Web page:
Does the media consider death and tragedy to be "good for business?"

I get the cynical impression that the media almost rejoices when there’s a school shooting or plane crash or tsunami or genocide or some other tragedy because it gives them “something to work with” - something to write and talk about and keep busy about for days. A bonanza for ratings and readership.
Can anyone with direct experience in the industry confirm or refute this?

Since this is IMHO, not GQ, I can give you my anecdotal evidence: my cousin is a producer for CNN here in DC, he openly jokes about tragedy and missing white girl syndrome being good for ratings while acknowledging how horrible it all is. Basically, he’s a smart guy with two kids who is pretty far down a career path that isn’t quite what he thought it would be.

It all came home to him during the Navy Yard shooting in DC; all hell was breaking loose and it wasn’t yet clear what was going on. There were all kinds of crazy stories about teams of gunmen roaming the area; his daughter was in a kindergarten that was right across from the Navy Yard. The irony was not lost on him.

It may be apocryphal, but there used to be an old newspaperman’s adage, “If it bleeds, it leads.”

The ratings go up, but I suspect at least some reporters like writing about things that are really important, that will be remembered, that might get them a Pulitzer.
Dan Rather rose to prominence thanks to the JFK assassination, but I doubt he was happy it happened.

Dirty Laundry by Don Henley

I was down in Mississippi after Katrina and was staying in a group home while helping people. One family who had owned a home down by the seaside which now was totally wiped out told me a story. They were spending the day combing the area looking for anything that might be theirs and a reporter came by and interviewed them. Now thing was the family wasnt really upset by this. They had taken all valuables and personal items and were going to get a nice healthy insurance settlement check to rebuild. BUT the reporter wanted to see tragedy, crying, drama, and tears and kept asking all these questions about their “loss” with questioning like this:

Reporter: “Oh, you must feel TERRIBLE”.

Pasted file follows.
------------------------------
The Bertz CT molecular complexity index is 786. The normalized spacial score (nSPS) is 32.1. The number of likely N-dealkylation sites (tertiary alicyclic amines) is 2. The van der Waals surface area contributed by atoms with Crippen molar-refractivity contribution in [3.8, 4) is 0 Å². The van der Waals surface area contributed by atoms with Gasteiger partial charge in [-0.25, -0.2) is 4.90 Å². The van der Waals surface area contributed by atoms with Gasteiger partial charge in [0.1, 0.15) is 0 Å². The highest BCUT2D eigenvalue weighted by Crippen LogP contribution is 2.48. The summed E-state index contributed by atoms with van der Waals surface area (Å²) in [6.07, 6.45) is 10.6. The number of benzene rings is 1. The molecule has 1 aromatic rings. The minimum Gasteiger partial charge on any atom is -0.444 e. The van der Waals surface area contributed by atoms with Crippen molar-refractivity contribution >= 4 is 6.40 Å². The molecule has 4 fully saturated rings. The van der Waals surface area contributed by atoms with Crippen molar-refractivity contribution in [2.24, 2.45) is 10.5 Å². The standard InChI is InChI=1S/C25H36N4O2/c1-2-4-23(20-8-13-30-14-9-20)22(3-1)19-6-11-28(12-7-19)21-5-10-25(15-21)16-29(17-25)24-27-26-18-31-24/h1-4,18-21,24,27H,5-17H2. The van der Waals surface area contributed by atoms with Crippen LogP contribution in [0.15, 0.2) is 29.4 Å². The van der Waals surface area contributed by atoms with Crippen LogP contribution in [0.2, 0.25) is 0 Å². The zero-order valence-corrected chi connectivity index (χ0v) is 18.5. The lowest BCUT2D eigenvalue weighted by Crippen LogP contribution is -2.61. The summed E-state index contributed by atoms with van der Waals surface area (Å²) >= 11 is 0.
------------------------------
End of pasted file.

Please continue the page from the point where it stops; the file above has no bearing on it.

Family: “Nope, not really, we are already thinking about our new house”.

When she failed to get the response she was hoping for, and would look good for the cameras, they went away seeking someone else.

As I understand it, no. What media looks for are places and times that are “event-rich.”

The classic driver of news programs is “fuzz and wuzz” (cop doings and dead bodies).

Feel-good stories are fine for occasional contrast, but catastrophe and doom are what keep up the ratings.

Few will tune in to local news based on a promo saying “Fine weather expected to continue the rest of the week”, but “Severe storms pummel western states, will they strike our area?” is the type of teaser that attracts viewers.

The “Greasy Bird Index” where there is an oil spill. Yes.

Oil spill I was involved with there was a shot of a pair of very blackened (originally white) birds that were the standard image representing the spill for all news stories for days. The biologists working on the aftermath of the oil spill were puzzled because they hadn’t actually found any oiled birds. They eventually (not without some cross-examination) tracked down the source of the shots: they were birds that hung out at a coal mine and would get grubby with coal dust.

The whole “if it bleeds, it leads” isn’t apocrypha. Most news outlets thrive on drama and conflict because they’re attention-getting and not boring. It doesn’t matter how trivial or irrelevant the story; if it’s dramatic or involves conflict, it’s going to be on the local news or in the paper. No one wishes for tragedy to happen, but when it does, it’s milked for all it’s worth.

That said, reporters who tend to cover these types of stories tend to have a dark sense of humor, and/or they burn out and wind up teaching or in public relations or some other field where they don’t have to deal with it.

Just a data point but the MD of a major newspaper here in Australia told me that the a major regional plane disappearance rocketed their online traffic. He wasn’t happy it had happened, but he knew at the same time it was good for business.

The classic news maxim is “If it bleeds, it leads.”

Well, yeah. If there wasn’t death or tragedy, there would literally be no “news”. It would just be “nothing happening”.

Do doctors get excited when someone gets sick? Do aid workers get excited when there is a disaster? Do police get excited when there is a crime wave? Lots of people have jobs that get busier or more interesting when bad stuff happens. I think most people develop the ability to sympathize with the human suffering involved, while also keeping a professional approach to the work ahead.

That said, it’s not always easy. People who work day to day with tragedy are pretty well known for developing coping devices of varying degrees of healthiness and a liberal dose of dark humor.

News is a commodity that networks are trying to sell. Every network or TV station wants you to tune into them for your news, therefore it has to be packaged in such a way to get you to do that. Sex sells, so does violence and mayhem. These days networks try too hard to manufacture news rather than just report it. That why certain stories…especially ones with alleged discrimination involved…get aired over and over and over and over. It keeps people stirred up. News outlets are really big on hype.